Playing hooky

There is always something else that needs doing. But there are never enough days like yesterday, days when the trees don brilliant robes and stand tall, rustling softly in their finery. When the sky melts into azure infinity, when the air is as soft as breath, and nasturtiums bloom like crown jewels scattered upon a tumbled carpet of fallen leaves. The thrum of insects, the call of a crow, the precious light, the honeyed warmth – it was too lovely an October afternoon to miss. A day that whispered, “Ignore the to-do list, shut off the computer, and play hooky.”

The dictionary defines it thus: “an unjustifiable absence.” It seemed to me that the golden afternoon was justification enough. Summer was offering an unexpected encore, free to all takers. My husband Steve and our friend Nance met me on the trail and, with the dogs bounding ahead, we climbed up to a quiet clearing with a view of mountains, a place we call “the meditation chairs.” Over many years, visitors to this spot have assembled hundreds of stones large and small into an arrangement of artful cairns and comfortable seats that invite revery and repose and reflection. It was a perfect place to sit for a while, savoring this glorious, unseasonally balmy Monday.

Nance and I looked at each other as we headed back down the trail and we both had the same thought at the same time: would it be crazy to go swimming? We went from the mountain straight to the pond, smooth as glass in the waning afternoon. There was nothing to do but peel off our clothes and plunge. The slap of cold was small price to pay for the exhilaration of slicing through that icy black water, straight out to the middle of the lake, and then turning to look back at hills soaked in color, the empty beach, the resplendent stillness. We swam to shore shivering, exultant, grateful.

When our boys were young, a full moon on a clear night was always a good excuse for sleeping outdoors, but it has been years now since I’ve done it. The truth is, I haven’t been quite ready to return, alone or even with my husband, to some of those cherished traditions that were so much a part of our family life. My greatest joy as a mother was to introduce my children to the world, to lead them gently into wonder, to provide an abundant harvest of experiences that would stir their senses and quicken their imaginations – walks in the woods, nights under the stars, stories told by firelight, hushed sunrises and barefoot walks through dew-soaked grass. Now that they are grown, I miss those times more than I can say. I miss my sons as the little boys they were, much as I love and admire the young men they have become. And I miss the joy of our shared play, the sense of adventure that infused our days and nights, the fun of dragging air mattresses and sleeping bags out into the backyard on a moment’s notice and cuddling up together beneath a vast canopy of stars. I miss seeing the world through a child’s eyes.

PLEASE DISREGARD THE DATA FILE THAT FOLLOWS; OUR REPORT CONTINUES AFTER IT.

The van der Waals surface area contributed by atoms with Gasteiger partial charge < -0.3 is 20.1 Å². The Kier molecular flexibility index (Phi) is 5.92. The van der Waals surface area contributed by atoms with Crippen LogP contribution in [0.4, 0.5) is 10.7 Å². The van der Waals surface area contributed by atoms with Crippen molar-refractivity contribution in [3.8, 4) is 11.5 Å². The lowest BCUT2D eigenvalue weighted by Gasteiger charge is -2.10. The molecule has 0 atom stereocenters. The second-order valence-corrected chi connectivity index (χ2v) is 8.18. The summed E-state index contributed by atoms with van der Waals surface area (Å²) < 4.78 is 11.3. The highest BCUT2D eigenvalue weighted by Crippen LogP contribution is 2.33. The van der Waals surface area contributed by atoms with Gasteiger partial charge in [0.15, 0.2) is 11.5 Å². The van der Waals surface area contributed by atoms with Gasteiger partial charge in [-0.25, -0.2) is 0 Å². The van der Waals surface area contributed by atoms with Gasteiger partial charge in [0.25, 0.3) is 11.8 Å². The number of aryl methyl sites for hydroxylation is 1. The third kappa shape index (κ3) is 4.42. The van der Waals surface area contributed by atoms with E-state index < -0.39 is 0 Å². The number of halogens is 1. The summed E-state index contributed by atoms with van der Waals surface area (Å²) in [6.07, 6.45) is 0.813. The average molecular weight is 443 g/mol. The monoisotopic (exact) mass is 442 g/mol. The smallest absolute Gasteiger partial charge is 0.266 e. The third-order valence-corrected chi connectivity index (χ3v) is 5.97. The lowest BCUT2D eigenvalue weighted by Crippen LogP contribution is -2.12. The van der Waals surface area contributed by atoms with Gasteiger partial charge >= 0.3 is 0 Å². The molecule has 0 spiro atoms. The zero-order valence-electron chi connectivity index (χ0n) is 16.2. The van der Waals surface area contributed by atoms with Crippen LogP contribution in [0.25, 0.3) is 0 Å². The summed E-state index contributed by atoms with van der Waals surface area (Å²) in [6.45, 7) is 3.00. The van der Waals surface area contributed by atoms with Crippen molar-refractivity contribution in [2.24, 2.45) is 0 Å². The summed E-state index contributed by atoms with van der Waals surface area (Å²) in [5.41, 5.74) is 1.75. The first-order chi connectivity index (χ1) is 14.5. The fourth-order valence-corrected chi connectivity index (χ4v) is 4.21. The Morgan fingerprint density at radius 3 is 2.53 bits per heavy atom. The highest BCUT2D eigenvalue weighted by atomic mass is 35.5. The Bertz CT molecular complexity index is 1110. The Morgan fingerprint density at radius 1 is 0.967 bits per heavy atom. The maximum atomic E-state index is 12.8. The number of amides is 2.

I’m also realizing that herein lies one of the great challenges of this new phase of my life as a woman whose child-raising days have ended: to learn all over again to see the world through my own eyes. I want to look and feel deeply now not just for my sons’ sake, but for myself. And to remember that this life, these days, are not just thrilling for young children, but for me, too. To live well on the earth means to inhabit gently its fields and streams and wild places, to praise its magnificent abundance and variety, to protect its treasures, to celebrate its beauty even as we honor our own playful spirits, no matter how old or how young we are.

Now that I have no little boys to take by the hand and lead out into the wonderful morning, it’s easy for me to get so caught up in the doings and details of my “grown-up” life that I miss the soft curve of a day, the gentle approach of evening, the first wink of stars at twilight. I forget to pause long enough to savor the miracles of creation that are right in front of me. But it’s time for me to pay closer attention to this world now for my own soul’s sake; indeed, to partake of its wonders myself just as I once offered them to my children. It is such a simple thing, really, to sit, to look, to see, to cherish. The harvest moon, certainly, is always worthy of celebration and homage, whether one is five or fifty.

And so, I pitched my small tent on the crest of our hill last night and unrolled my sleeping bag. I lit a fire under the stars, listened to the coyotes yipping in the field below, watched the beneficent moon inscribe her graceful arc through the night. When I awoke this morning, my hair damp with dew, the first streaks of crimson were just appearing on the horizon. I lay alone in my tiny tent, silent, serene, looking out across the mountains with a heart full of gratitude — for all that was, and also for all that is. This world. This life. This day.